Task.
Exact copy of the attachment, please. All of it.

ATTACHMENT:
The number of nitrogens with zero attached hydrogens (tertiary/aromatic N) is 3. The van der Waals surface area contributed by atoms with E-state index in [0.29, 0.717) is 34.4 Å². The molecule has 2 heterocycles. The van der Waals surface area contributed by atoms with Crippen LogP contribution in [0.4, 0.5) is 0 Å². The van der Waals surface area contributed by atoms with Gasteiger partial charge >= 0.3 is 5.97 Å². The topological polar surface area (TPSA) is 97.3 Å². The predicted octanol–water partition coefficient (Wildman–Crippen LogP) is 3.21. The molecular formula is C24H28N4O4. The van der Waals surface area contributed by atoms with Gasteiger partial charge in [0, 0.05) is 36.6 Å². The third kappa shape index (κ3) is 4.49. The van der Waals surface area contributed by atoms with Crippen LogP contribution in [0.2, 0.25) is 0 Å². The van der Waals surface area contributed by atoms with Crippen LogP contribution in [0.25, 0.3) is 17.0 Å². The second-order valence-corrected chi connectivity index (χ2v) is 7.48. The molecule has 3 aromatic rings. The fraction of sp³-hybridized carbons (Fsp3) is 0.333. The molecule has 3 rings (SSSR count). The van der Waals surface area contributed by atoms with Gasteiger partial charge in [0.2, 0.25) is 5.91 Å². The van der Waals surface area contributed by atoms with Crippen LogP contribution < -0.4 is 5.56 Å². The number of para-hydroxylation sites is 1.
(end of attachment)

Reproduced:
The number of nitrogens with zero attached hydrogens (tertiary/aromatic N) is 3. The van der Waals surface area contributed by atoms with E-state index in [0.29, 0.717) is 34.4 Å². The molecule has 2 heterocycles. The van der Waals surface area contributed by atoms with Crippen LogP contribution in [0.4, 0.5) is 0 Å². The van der Waals surface area contributed by atoms with Gasteiger partial charge >= 0.3 is 5.97 Å². The topological polar surface area (TPSA) is 97.3 Å². The predicted octanol–water partition coefficient (Wildman–Crippen LogP) is 3.21. The molecular formula is C24H28N4O4. The van der Waals surface area contributed by atoms with Gasteiger partial charge in [0, 0.05) is 36.6 Å². The third kappa shape index (κ3) is 4.49. The van der Waals surface area contributed by atoms with Crippen LogP contribution in [0.2, 0.25) is 0 Å². The van der Waals surface area contributed by atoms with Crippen LogP contribution in [0.25, 0.3) is 17.0 Å². The second-order valence-corrected chi connectivity index (χ2v) is 7.48. The molecule has 3 aromatic rings. The fraction of sp³-hybridized carbons (Fsp3) is 0.333. The molecule has 3 rings (SSSR count). The van der Waals surface area contributed by atoms with Gasteiger partial charge in [0.2, 0.25) is 5.91 Å². The van der Waals surface area contributed by atoms with Crippen LogP contribution < -0.4 is 5.56 Å². The number of para-hydroxylation sites is 1.